The office is a little bit grim: bureaucratic decor and crowded. But the mood seems generally upbeat. There's an armed guard at the door to check bags, and presumably to step in if clients get a bit lairy; but he's cheerful, chirpy, and chatty.
The procedure is: answer the question "Are you carrying any weapons?" correctly. (Hint: "No.") Get your bag searched. Join the line for the reception window. Check in at reception: tell 'em your name and your problem. Sit and wait for your name to be called.
We sit and wait. And wait. I wish I'd brought a book and start people-watching instead. There's quite a mix here: retirees, kids, lots of immigrants.
One chap seems to be having trouble with the procedure; he has a wad of documents an inch thick, none of which seem to be exactly what he needs to be showing. He's sent to sit and wait, but keeps cutting back in at the reception window each time he finds a new document: "will this one do it?" The officer bears with him remarkably patiently, but on the fifth visit her patience finally snaps: "Sir, I've checked you in: that is all I can do. You will have to sit and wait for your name to be called." He's not happy; raises his voice; demands to see her supervisor. Fine, but he'll still have to sit and wait to be called. He moves aside to the next (vacant) window but next thing we know he's cut in at one of the service windows waving his documents.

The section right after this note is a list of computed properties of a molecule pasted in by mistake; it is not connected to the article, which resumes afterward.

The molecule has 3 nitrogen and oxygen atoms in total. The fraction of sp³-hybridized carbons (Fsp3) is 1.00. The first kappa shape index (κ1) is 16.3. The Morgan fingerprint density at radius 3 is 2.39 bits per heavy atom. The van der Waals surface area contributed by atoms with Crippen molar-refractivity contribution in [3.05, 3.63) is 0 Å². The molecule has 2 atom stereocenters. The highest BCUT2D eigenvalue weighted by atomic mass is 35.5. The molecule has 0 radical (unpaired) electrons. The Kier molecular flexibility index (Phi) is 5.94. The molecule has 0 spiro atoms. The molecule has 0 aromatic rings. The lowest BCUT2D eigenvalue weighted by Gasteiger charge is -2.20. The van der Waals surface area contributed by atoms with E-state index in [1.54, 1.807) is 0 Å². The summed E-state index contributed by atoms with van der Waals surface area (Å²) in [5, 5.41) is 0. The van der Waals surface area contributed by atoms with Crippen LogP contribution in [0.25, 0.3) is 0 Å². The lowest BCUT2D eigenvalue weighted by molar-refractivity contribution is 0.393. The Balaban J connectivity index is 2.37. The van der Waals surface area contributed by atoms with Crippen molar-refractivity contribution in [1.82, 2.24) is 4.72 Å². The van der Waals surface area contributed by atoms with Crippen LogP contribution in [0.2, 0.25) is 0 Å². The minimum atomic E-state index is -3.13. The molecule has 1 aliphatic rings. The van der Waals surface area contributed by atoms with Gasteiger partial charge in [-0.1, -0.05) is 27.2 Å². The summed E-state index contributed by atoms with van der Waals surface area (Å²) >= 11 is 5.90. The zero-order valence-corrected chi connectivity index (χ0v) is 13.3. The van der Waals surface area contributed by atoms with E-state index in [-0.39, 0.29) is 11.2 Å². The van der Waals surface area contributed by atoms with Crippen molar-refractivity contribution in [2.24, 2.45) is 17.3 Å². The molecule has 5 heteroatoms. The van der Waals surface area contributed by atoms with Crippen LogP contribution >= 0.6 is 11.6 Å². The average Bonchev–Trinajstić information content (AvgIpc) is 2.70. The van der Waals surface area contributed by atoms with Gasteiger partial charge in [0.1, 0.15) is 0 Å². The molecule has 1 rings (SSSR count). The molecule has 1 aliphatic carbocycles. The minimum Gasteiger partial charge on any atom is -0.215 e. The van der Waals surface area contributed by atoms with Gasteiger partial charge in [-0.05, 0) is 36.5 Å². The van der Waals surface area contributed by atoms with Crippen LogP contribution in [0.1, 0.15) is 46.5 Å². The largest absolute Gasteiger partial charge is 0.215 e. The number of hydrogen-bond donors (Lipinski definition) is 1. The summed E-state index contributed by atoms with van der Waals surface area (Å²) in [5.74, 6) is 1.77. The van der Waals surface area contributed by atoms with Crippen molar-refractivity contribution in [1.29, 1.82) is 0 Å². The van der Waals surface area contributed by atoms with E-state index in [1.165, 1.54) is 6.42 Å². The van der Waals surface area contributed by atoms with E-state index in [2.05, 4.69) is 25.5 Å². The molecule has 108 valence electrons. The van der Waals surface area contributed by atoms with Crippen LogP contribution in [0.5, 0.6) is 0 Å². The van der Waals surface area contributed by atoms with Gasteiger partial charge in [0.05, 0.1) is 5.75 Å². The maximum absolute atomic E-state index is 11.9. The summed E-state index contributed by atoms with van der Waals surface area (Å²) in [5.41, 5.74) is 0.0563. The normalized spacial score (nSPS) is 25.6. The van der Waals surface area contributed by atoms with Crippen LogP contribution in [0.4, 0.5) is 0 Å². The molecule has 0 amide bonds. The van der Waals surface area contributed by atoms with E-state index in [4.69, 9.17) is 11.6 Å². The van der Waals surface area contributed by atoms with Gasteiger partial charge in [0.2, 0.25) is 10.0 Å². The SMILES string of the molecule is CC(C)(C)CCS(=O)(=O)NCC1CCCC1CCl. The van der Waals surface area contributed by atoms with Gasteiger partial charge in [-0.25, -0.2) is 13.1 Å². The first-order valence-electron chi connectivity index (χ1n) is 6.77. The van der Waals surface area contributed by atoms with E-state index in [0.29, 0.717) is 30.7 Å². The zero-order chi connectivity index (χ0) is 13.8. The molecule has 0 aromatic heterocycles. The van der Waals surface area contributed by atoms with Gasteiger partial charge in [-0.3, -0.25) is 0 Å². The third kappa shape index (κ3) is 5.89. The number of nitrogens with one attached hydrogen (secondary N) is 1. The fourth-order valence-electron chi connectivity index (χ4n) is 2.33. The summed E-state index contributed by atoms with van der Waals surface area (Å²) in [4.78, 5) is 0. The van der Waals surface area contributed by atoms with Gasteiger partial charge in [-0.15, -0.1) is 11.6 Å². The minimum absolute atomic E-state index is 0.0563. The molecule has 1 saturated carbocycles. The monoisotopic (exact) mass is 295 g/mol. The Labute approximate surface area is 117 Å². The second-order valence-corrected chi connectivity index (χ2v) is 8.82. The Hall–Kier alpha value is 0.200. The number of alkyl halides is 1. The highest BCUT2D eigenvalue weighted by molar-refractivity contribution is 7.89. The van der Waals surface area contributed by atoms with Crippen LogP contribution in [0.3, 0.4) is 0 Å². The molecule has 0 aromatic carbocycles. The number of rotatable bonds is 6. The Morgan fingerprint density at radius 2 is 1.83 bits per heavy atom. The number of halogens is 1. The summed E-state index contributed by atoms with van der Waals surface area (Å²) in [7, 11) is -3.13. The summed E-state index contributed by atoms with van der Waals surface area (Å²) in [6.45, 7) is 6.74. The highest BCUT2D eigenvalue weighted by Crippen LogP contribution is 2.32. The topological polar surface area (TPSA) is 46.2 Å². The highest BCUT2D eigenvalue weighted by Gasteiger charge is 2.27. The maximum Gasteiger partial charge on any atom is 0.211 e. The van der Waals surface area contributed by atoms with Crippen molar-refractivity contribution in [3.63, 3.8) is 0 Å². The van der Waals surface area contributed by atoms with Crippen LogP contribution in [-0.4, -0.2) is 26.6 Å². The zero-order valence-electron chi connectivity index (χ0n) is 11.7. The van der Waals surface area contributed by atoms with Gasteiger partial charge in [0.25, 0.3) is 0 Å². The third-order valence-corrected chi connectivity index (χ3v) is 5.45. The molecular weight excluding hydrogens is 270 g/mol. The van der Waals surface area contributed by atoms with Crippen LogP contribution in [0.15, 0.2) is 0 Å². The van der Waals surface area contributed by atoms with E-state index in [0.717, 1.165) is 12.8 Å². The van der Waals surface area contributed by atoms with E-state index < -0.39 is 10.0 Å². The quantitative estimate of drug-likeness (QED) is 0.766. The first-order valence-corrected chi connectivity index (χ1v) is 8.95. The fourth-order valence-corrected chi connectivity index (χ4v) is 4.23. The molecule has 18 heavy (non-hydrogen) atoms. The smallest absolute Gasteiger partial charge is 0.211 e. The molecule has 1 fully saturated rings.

By this time Melinda and I are rubbing our hands together in anticipation. What's going to happen now? The guard is called. "Sir, you're going to have to go sit down and wait to be called." And instantly he's docile and submissive; sits quietly; drama over.
After 90 minutes wait, I'm called. My passport and green card are checked — including some form of secret inspection of the green card with some equipment under the desk. (The green card is covered in holograms, watermarks, and other security features, including an area on the back which has the appearance of photographic film; my guess is that she's checking one of these out, but I've no idea which or how.) Much tapping on the computer. Aha: the Texas office did submit an SSN application for me, but "it hasn't been cleared". What does this mean? No idea; but the gist seems to be that it's wedged in the system. More tapping; I sign a sheet to say yes, I do want to apply for an SSN; and it's unwedged.
My card should arrive within two weeks. We'll see. But I do at least now have a receipt acknowledging my application and with the magic numbers on to look me up in the system should things go awry again.
I feel somewhat better, but I'm still frustrated: I want to be driving, damn it, but I can't apply for a license without an SSN. Patience, patience.